Study Guide

Mrs. Tristram in The American

By Henry James

Mrs. Tristram

Brains But Not Beauty

We have a deep, deep friend crush on Mrs. Tristram. Too bad she's fictional…and too bad that, even if she weren't fictional, she'd be long dead.

Mrs. Tristram is straight up awesome. She's witty and wise, not to mention a good friend to Newman in his time of need. And yet the book makes sure to note that she's not a beauty. In fact, this lack of beauty forced her to spend "hours with her back to the mirror, crying her eyes out […] (3.4).

Oof. That doesn't sound fun.

We think this is an important detail. Mrs. Tristram comes to terms with the fact that she'll never be a beauty queen, and instead happily spends her days helping people. She's made a good life for herself with Mr. Tristram, so she wants to spread the love around.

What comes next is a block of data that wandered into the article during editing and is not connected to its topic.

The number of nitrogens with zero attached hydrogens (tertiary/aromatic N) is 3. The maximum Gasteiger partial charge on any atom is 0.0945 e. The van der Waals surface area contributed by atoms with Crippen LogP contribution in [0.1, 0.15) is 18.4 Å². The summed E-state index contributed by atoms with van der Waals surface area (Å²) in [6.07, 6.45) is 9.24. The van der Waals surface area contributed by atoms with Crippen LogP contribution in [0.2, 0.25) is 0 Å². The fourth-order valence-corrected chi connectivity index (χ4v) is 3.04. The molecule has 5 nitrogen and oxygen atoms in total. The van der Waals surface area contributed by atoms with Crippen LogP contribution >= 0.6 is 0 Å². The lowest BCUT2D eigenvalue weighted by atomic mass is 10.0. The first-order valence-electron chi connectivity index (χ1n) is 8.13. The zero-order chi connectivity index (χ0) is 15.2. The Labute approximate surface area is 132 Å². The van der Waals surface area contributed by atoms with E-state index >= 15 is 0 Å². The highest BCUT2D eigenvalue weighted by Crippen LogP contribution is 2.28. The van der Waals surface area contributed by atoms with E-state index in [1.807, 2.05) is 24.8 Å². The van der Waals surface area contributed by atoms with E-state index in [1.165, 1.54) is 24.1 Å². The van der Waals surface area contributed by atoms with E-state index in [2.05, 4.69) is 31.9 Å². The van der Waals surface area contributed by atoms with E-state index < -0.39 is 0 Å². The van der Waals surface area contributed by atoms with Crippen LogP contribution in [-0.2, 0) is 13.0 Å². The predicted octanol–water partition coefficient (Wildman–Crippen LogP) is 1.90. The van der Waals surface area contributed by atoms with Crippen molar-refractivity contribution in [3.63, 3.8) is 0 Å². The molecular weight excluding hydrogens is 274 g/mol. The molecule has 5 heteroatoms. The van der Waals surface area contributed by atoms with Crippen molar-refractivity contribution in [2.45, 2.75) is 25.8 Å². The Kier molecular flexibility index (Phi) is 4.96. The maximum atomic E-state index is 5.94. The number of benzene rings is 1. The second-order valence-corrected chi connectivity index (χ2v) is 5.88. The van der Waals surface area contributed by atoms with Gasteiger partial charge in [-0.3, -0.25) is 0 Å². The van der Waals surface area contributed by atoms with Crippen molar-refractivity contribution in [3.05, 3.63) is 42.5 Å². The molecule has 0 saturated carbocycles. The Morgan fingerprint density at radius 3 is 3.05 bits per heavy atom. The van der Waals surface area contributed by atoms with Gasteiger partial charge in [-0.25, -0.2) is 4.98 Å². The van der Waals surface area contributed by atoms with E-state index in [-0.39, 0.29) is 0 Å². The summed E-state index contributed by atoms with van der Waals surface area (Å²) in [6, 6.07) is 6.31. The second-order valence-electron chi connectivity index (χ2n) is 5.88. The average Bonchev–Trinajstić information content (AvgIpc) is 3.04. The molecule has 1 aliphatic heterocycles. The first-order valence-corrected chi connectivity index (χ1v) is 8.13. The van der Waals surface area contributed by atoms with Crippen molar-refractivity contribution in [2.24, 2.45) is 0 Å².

Newman's Best Pal

Friends like Mrs. Tristram don't come around very often. When Newman tells her he's resolved not to expose the Bellegardes, she says she "should have liked immensely to see your paper" (24.27).

After all, she continues, she considers herself to be Newman's mentor. She tried to set him up with Claire, after all. Friends like that don't grow on trees.

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